A fight for dignity: Human rights and medically assisted dying

As part of a Liberal International (LI) campaign to commemorate the 70th anniversary of the Universal Declaration of Human Rights parliamentarians from LI member parties are being invited to write short opinion articles pertaining to some of the UDHR’s primary articles.

 

Forged in 1948 as a tool of global consensus to crack the twinned kernels of domination and discrimination, the Universal Declaration of Human Rights (UDHR) – 70 years’ old in December this year – is a milestone in our shared pursuit of basic liberties and development.

From The Philippines to Zanzibar, the human rights dialogue has flourished for seven decades, sweeping across continents and encouraging communities to challenge traditional beliefs. Liberals can be proud of the demand for the values we espouse, rooted in part in Eleanor Roosevelt’s great charter. The right to rights, both individual and collective, remains vociferous and persuasive.

For the authors, Liberal parliamentarians in Canada and Chile, we are engaged, at different stages, in one of the most emotive debates in the human rights lexicon: medically assisted dying. Autonomy is gaining ground in the doctor-patient relationship as control over important medical choices concerning end of life care increasingly rests with the patient.

As more countries embark on delicate debates surrounding medically assisted dying, they have a duty to consider their national rights’ charters but also the liberal values set out in the UDHR, as growing numbers of people consider whether it is principled for governments to forbid competent adults from dying with dignity, even in well-defined circumstances.  Our answer is that it is not.

Ten years after the UDHR was adopted, chair of the United Nations Human Rights Commission, Eleanor Roosevelt, asked: “Where, after all, do universal human rights begin? In small places, close to home – so close and so small that they cannot be seen on any maps of the world. Yet they are the world of the individual person… where every man, woman and child seeks equal justice, equal opportunity, equal dignity without discrimination.”

Yet the truth is that the decriminalization of medically assisted dying does not find its justification exclusively in the value of freedom; it is also deeply rooted in the very human need to protect a loved one from suffering. Medically assisted dying is equally concerned with compassion.

This is why, as the authors of this article, we urge countries to modernize their legislation to craft a space for autonomy and human rights to exist in harmony, in the context of medically assisted dying. To cultivate the debate we propose the following basic criteria, which are consistent with the law adopted in Canada and the bill successfully presented to the Chilean parliament.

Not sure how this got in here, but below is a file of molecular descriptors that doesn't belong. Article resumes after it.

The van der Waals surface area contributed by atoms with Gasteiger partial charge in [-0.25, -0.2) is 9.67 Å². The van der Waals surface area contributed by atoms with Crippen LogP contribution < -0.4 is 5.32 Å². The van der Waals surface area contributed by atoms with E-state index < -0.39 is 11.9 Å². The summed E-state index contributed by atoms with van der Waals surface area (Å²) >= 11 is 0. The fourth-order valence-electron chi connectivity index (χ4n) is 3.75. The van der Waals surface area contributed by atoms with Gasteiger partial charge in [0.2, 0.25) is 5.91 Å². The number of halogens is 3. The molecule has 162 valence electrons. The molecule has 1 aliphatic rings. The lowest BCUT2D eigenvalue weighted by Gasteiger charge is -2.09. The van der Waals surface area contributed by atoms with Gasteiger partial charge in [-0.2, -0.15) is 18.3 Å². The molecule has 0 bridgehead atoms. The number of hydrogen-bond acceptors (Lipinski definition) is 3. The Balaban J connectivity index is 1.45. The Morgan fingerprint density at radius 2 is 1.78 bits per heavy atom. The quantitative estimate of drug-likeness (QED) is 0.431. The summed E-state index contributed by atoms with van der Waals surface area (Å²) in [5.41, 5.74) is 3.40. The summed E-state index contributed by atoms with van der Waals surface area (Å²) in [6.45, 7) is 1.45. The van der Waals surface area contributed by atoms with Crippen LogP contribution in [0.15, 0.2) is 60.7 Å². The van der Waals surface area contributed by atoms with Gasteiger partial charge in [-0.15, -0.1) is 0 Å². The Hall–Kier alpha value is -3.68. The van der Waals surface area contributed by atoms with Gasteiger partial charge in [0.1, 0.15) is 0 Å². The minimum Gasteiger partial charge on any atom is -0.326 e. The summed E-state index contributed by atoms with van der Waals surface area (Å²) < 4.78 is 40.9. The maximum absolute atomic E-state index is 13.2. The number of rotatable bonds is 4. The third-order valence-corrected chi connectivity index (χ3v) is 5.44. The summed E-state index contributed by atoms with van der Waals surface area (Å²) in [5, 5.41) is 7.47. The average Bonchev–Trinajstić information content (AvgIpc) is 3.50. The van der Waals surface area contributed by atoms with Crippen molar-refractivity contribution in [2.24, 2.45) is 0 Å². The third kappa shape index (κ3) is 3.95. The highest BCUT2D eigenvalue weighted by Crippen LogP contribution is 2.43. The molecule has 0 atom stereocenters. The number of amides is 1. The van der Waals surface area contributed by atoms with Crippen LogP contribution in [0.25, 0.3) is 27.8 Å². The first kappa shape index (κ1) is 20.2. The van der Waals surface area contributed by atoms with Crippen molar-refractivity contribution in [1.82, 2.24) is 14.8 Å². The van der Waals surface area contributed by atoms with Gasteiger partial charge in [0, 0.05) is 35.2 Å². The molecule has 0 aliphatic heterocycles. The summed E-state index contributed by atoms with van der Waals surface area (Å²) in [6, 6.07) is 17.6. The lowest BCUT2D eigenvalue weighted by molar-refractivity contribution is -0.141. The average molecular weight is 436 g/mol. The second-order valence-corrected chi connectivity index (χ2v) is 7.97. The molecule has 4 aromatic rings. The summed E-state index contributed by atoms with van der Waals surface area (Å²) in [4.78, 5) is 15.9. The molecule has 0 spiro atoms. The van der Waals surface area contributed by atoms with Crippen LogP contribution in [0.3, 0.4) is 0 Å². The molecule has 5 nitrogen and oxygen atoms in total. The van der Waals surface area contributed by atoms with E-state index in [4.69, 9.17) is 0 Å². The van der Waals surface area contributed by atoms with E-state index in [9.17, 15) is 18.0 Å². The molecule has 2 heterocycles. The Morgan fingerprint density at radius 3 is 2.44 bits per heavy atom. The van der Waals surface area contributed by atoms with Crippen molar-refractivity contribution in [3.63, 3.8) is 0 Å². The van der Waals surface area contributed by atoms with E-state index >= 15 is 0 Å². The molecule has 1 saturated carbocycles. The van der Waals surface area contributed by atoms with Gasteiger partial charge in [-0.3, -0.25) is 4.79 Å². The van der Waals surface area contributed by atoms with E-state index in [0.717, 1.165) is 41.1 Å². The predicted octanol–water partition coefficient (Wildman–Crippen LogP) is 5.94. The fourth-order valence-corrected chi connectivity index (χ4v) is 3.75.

In order to be eligible for legal medical assistance in dying a patient must:

  1. Be at least 18 years old and mentally competent.
  2. Make a request for medically assisted dying voluntarily and free of any external pressure or influence.
  3. Be suffering from a serious irreversible terminal illness, disease or disability in which the patient is at a point where his or her natural death is reasonably foreseeable and is experiencing unbearable suffering that cannot be alleviated under conditions that are acceptable to him or her.
  4. Declare, in front of two medical professionals on separate occasions, at least a certain period apart, that he or she wants medical assistance to end his or her life.

Under these very precise conditions, we believe that a society which respects individual freedom must recognize medically-assisted dying as a fundamental right.

Those who seek to use the power of the state to restrict the freedoms of this select group of citizens seek to impose their moral beliefs on individuals living under conditions in which they have likely never lived. These are not values we share.  We strongly agree that no medical professional or other individual should ever be compelled to participate in medically assisted dying and that no individual should be encouraged or coerced to avail him or herself of it. But to prevent those individuals who meet all the criteria we set out above from making a choice to end their life through the power of criminal law goes too far in a society that values human rights and autonomy.  Medically assisted dying is being implemented in Canada and Colombia and it must not be relegated by politicians elsewhere to the league of ‘too tough to talk about’. We hope that those states which have not yet moved in this direction will do so carefully but promptly.

Anthony Housefather MP,

Chairman of the Standing Committee on Justice and Human Rights, Liberal Party of Canada

Vlado Mirosevic Verdugo MP

Member of Parliamentary Commission of International Relations, Liberal Party of Chile

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